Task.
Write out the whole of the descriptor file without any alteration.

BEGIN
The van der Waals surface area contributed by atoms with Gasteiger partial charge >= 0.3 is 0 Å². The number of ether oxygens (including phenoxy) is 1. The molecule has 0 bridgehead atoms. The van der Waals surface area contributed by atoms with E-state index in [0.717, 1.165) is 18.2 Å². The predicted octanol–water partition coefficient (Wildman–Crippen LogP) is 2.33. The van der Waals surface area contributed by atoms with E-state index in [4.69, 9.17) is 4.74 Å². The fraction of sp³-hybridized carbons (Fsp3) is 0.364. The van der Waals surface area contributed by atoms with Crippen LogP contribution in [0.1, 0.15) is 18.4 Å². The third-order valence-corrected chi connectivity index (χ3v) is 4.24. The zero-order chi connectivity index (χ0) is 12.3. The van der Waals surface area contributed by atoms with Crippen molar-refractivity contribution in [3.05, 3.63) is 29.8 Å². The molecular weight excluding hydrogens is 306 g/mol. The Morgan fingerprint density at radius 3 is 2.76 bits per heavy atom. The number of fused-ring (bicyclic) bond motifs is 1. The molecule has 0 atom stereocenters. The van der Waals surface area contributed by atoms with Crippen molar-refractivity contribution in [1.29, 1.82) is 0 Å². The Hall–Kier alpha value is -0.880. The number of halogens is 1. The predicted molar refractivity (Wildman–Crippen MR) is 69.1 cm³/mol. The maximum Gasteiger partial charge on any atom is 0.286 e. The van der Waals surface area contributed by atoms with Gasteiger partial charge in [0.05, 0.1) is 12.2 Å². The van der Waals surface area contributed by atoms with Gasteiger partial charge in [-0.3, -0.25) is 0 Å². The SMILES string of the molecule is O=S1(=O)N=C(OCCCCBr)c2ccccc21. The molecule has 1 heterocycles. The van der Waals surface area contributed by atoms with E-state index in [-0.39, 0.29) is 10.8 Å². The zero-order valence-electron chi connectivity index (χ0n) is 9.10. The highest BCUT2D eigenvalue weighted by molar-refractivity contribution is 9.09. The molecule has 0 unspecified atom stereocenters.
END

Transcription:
The van der Waals surface area contributed by atoms with Gasteiger partial charge >= 0.3 is 0 Å². The number of ether oxygens (including phenoxy) is 1. The molecule has 0 bridgehead atoms. The van der Waals surface area contributed by atoms with E-state index in [0.717, 1.165) is 18.2 Å². The predicted octanol–water partition coefficient (Wildman–Crippen LogP) is 2.33. The van der Waals surface area contributed by atoms with E-state index in [4.69, 9.17) is 4.74 Å². The fraction of sp³-hybridized carbons (Fsp3) is 0.364. The van der Waals surface area contributed by atoms with Crippen LogP contribution in [0.1, 0.15) is 18.4 Å². The third-order valence-corrected chi connectivity index (χ3v) is 4.24. The zero-order chi connectivity index (χ0) is 12.3. The van der Waals surface area contributed by atoms with Crippen molar-refractivity contribution in [3.05, 3.63) is 29.8 Å². The molecular weight excluding hydrogens is 306 g/mol. The Morgan fingerprint density at radius 3 is 2.76 bits per heavy atom. The number of fused-ring (bicyclic) bond motifs is 1. The molecule has 0 atom stereocenters. The van der Waals surface area contributed by atoms with Crippen molar-refractivity contribution in [1.29, 1.82) is 0 Å². The Hall–Kier alpha value is -0.880. The number of halogens is 1. The predicted molar refractivity (Wildman–Crippen MR) is 69.1 cm³/mol. The maximum Gasteiger partial charge on any atom is 0.286 e. The van der Waals surface area contributed by atoms with Gasteiger partial charge in [0.05, 0.1) is 12.2 Å². The van der Waals surface area contributed by atoms with Gasteiger partial charge in [-0.3, -0.25) is 0 Å². The SMILES string of the molecule is O=S1(=O)N=C(OCCCCBr)c2ccccc21. The molecule has 1 heterocycles. The van der Waals surface area contributed by atoms with E-state index in [-0.39, 0.29) is 10.8 Å². The zero-order valence-electron chi connectivity index (χ0n) is 9.10. The highest BCUT2D eigenvalue weighted by molar-refractivity contribution is 9.09. The molecule has 0 unspecified atom stereocenters.